Back to the race. The group bit into it mostly because it sounded like fun. I gave them the opportunity to design their own sleigh, spy on and mess with the other teams I had created, and also gave each of them side quests and encounters to accomplish these goals, including researching the best routes, and coming up with the cash necessary to outfit themselves and their sweet ride.
Over the course of three sessions they did their dirty work. They asked if I wanted to know about their plan or sled design, and I said no. This would have taken my fun away. I would always rather be surprised by their plans, than able to however unconsciously plan to foil them.
They managed to intimidate one team (the “legitimate businessmen”), and sow dissent in the the Orc team as well. A failed attempt to intimidate as well as spy on the dock workers’ team was a bit of a setback, but they made up for it by completely deceiving the wagon wright who was making their sleigh come to life. He had agreed to do so if they managed to get a letter to his lady love, whose affections had been forbidden by her father, a very important man.
That was one of those moments all GMs relish in roleplaying games. I asked the group what he did for a living that would make him so successful that he would not approve of his daughter being courted by the best and most successful wagon wright in town.
Moneylender? They said.
I mentally jumped out of my seat with glee and promptly made him the city’s humble but powerful underworld leader. It was also an opportunity for a character to make use of their back story in the group’s first attempt at legitimately delivering the letter. It didn’t go well.
In the end, the rogue crept in at night and stole a reasonable expression of her interest, and the young craftsman set about his task.
I set up a three legged race. Not like that. The first leg was a fairly straight forward ride through Reektown, where we knew all of the candlemakers, tanners, blacksmiths and other odious artisans would be assigned. Each character was able to act and contribute to the race, and I ran the four teams they competed against.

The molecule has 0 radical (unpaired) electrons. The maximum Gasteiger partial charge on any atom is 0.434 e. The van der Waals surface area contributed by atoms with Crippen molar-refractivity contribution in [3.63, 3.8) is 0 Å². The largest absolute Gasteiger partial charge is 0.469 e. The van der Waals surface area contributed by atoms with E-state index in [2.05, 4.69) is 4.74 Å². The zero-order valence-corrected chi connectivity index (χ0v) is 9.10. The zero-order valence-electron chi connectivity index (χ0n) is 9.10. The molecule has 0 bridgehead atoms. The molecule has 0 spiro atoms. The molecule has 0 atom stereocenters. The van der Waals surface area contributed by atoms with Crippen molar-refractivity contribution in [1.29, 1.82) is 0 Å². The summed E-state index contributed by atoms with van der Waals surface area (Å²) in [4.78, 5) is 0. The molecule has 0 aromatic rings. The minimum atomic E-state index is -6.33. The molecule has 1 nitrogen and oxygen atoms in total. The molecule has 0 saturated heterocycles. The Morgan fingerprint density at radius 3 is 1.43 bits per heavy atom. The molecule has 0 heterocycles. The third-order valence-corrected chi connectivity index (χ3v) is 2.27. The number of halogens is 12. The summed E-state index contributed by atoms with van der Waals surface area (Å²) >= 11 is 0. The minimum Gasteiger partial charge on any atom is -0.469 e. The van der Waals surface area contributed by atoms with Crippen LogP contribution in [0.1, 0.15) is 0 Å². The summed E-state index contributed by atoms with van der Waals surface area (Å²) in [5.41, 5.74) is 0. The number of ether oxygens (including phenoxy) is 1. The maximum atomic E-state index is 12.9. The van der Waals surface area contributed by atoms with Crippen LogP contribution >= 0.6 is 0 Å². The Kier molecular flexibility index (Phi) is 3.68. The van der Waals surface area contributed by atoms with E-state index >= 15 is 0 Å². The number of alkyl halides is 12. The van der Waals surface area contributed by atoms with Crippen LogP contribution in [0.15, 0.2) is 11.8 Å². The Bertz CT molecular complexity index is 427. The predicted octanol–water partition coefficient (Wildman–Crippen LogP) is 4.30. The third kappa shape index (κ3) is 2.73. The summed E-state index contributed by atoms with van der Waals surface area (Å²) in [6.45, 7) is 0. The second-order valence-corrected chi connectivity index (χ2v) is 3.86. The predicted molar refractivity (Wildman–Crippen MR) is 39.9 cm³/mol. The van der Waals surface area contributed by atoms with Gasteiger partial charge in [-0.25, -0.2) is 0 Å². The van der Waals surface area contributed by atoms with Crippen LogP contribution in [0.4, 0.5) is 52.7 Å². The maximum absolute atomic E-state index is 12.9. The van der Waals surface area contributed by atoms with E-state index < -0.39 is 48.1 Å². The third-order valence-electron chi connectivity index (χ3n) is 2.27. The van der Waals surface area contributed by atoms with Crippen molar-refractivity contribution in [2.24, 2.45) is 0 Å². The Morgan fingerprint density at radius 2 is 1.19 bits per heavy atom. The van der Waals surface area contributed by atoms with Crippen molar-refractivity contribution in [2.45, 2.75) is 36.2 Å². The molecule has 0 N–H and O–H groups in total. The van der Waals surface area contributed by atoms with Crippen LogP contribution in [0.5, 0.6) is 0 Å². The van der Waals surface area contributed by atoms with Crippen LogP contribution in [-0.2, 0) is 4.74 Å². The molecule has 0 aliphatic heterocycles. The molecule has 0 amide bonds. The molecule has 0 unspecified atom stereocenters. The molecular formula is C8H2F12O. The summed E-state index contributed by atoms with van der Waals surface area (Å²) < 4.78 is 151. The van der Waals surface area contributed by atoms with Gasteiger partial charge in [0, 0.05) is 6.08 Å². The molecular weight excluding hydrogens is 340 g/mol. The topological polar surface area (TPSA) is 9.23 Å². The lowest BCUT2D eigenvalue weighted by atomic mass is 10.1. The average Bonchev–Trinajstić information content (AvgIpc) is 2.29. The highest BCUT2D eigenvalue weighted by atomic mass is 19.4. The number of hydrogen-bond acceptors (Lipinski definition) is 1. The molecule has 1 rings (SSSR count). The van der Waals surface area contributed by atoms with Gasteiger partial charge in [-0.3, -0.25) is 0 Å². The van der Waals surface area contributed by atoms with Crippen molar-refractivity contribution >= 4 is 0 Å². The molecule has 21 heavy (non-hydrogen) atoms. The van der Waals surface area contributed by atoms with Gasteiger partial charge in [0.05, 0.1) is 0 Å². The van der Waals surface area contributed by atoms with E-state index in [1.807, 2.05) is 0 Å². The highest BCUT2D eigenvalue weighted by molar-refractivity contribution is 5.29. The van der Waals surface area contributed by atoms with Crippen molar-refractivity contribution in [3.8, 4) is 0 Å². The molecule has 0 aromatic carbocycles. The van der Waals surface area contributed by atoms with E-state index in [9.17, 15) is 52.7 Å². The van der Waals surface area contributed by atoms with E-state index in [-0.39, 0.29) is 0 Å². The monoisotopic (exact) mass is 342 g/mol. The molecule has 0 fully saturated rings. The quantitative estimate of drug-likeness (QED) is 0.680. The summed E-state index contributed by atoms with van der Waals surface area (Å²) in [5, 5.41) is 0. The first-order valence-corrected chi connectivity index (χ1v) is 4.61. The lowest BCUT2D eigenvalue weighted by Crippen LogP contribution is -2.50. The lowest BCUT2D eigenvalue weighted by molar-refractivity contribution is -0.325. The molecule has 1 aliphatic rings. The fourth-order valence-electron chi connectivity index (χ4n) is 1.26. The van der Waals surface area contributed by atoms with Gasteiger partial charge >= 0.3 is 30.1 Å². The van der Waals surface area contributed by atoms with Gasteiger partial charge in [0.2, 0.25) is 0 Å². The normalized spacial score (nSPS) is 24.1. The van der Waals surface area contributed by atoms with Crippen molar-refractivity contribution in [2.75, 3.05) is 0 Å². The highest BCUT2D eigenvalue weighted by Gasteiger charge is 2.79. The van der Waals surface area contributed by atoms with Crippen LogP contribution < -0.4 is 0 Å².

Players will be players, and the dice flew as skill challenges were made involving ever filling water pitchers, harpoons and eldritch blasts against the dock workers team (the Slippery Scales). They pulled ahead and passed through the first leg in third place, entering Cross Ways.
I came up with Cross Ways simply to ensure that the race wasn’t just a straight luge run to the docks, where the finish line waited. I decided that it would be fun to have a section of town where the streets ran perpendicular to the natural flow of the rest of the roads. Most port towns have their major travel arteries flow towards the port itself, allowing easy inland traffic to and from, and in most cases, it just flows.
Crossways is a section of Port Haven where for no reason at all, every street and artery flows against that natural design. Because I said so.
Whipping through the narrow streets where no road lasts for long before running into the side of a building, the group tangled with other teams, while one member of their party who had been stationedthere all along, harried the Orc team, eventually knocking them out of the race.
They came to the final leg tied for first place.
The final leg was through Market town, or what is commonly known as “The Bizarre.”
Due to the fact that Port Haven would attract a variety of people from all over the civilised coast further to the south, and also based on the idea that even some of the more savvy indigenous races nearby would give the “big city” a shot, I felt that any market Port Haven would have would be incredibly diverse. Thus, the colloquial play on the word bazaar.
Any manner of food, item and service can be found there, as long as you are willing to pay, and believe it has a chance of being legitimate. Buyer beware exists everywhere, even in fantasy.
Flying along tight alleyways crammed with booths and through open markets and stalls, the team took on the last two teams to emerge as the winners. Some of it might even have been fair.
It was a fun session, with frantic dice rolls and a timer I used for each leg. The story opportunities given to me by my players’ deeds and deceptions will keep things humming along for a while yet, and I can’t wait to see what happens next.